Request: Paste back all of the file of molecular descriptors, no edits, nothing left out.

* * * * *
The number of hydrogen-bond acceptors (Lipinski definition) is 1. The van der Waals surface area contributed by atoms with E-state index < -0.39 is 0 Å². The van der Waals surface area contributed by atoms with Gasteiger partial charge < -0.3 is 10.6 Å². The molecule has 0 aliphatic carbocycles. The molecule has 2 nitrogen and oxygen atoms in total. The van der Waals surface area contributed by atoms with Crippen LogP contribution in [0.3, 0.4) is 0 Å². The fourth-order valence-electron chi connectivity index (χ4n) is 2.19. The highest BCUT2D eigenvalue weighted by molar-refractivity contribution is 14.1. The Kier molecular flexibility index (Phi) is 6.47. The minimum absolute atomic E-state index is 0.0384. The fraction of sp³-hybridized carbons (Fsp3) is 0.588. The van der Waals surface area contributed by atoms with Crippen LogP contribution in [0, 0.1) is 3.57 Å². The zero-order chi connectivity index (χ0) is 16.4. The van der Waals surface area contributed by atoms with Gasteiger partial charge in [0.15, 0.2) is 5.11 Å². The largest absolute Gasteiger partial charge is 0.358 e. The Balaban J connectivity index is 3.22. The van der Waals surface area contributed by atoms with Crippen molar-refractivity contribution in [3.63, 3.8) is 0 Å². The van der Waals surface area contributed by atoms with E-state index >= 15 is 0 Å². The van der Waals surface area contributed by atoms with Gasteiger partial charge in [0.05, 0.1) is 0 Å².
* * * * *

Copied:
The number of hydrogen-bond acceptors (Lipinski definition) is 1. The van der Waals surface area contributed by atoms with E-state index < -0.39 is 0 Å². The van der Waals surface area contributed by atoms with Gasteiger partial charge < -0.3 is 10.6 Å². The molecule has 0 aliphatic carbocycles. The molecule has 2 nitrogen and oxygen atoms in total. The van der Waals surface area contributed by atoms with Crippen LogP contribution in [0.3, 0.4) is 0 Å². The fourth-order valence-electron chi connectivity index (χ4n) is 2.19. The highest BCUT2D eigenvalue weighted by molar-refractivity contribution is 14.1. The Kier molecular flexibility index (Phi) is 6.47. The minimum absolute atomic E-state index is 0.0384. The fraction of sp³-hybridized carbons (Fsp3) is 0.588. The van der Waals surface area contributed by atoms with Crippen LogP contribution in [0, 0.1) is 3.57 Å². The zero-order chi connectivity index (χ0) is 16.4. The van der Waals surface area contributed by atoms with Gasteiger partial charge in [0.15, 0.2) is 5.11 Å². The largest absolute Gasteiger partial charge is 0.358 e. The Balaban J connectivity index is 3.22. The van der Waals surface area contributed by atoms with Crippen molar-refractivity contribution in [3.63, 3.8) is 0 Å². The van der Waals surface area contributed by atoms with E-state index >= 15 is 0 Å². The van der Waals surface area contributed by atoms with Gasteiger partial charge in [0.05, 0.1) is 0 Å².